Sponsorship is a public relations strategy seen in professional sports all the time. But does it have a place in youth amateur sport; if so where should the line be drawn?
In many cases, sponsorship is an important aspect of youth sports, particularly at the the competitive level to help keep costs down. In the case of a British Columbia teen, the sponsorship of her soccer team forced her to choose between the sport she loves and an environmental cause very important to her.
Today’s youth have received a strong message from society – they have the power to create change. So, when a fourteen year old girl’s soccer club announced sponsorship by a company known to utilize open-net fishing practices her opposition was understandable. CBC news quoted the player saying “I believe they cause great harm to the wild salmon, and the wild salmon feed the coast here that I love so much.”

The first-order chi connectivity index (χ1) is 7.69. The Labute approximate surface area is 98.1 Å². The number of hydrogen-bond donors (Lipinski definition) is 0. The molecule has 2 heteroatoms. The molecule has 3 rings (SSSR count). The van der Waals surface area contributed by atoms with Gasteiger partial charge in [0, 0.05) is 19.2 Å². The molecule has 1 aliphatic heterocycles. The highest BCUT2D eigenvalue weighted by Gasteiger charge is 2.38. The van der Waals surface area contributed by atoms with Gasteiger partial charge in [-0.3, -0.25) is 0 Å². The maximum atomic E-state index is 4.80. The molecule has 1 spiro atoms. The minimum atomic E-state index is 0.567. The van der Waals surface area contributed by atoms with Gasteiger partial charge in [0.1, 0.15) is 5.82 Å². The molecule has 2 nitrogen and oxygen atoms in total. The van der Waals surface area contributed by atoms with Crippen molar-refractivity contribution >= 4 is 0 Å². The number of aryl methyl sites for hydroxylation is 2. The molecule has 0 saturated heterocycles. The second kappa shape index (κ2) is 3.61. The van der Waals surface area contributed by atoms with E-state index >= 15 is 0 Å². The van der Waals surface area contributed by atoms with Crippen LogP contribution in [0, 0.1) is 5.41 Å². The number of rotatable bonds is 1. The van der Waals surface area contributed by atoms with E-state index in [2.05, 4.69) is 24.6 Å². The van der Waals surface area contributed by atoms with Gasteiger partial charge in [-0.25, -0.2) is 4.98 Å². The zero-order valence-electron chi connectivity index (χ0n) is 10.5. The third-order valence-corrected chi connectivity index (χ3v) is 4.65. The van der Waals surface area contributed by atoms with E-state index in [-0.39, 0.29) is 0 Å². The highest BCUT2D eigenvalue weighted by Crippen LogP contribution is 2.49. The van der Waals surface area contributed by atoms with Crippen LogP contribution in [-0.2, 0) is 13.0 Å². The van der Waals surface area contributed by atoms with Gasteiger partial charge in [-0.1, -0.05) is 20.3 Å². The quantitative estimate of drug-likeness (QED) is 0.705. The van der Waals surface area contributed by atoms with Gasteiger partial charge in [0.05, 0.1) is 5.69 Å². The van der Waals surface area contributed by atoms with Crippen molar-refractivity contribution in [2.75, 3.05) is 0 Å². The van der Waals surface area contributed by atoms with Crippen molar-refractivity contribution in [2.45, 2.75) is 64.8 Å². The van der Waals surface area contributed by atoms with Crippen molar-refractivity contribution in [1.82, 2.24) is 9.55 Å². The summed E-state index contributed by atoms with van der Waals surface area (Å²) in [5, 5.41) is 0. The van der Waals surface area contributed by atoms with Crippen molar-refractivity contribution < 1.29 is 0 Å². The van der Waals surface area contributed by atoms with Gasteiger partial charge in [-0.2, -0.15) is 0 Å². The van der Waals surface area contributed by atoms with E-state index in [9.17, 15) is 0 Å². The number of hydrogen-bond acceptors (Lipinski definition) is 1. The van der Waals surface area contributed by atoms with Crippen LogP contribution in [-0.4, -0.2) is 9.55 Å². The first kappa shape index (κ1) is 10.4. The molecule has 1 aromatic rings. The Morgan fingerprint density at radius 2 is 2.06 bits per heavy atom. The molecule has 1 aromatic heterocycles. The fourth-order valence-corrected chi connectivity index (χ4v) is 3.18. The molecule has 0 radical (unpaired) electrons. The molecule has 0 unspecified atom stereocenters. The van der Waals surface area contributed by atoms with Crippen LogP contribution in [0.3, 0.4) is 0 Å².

The basic details of the “solution”:
- The elite club offered to return all player fees to the family so the teen could play elsewhere.
- The player stayed with the club since the closest alternative was two hours away.
- The family has been forced to stop their public opposition of the sponsorship.
- The player has been unable to participate in a number of team activities and can’t explain why to her teammates.
Youth sports and the social interaction associated with them has proven to assist in the development of youth. In my opinion, this situation is a major ethical issue. This sponsorship was forced upon a youth and has essentially taken away her right to free speech. Unlike professional athletes, she did not choose this sponsorship and was not given the opportunity to select an association which fit with her personal beliefs and morals.
I’d have to award this decision a red card, I find it simply unacceptable.
I’d love to hear your thoughts on this. How do you feel about the club forcing a fourteen year old to choose between sport and protecting the environment?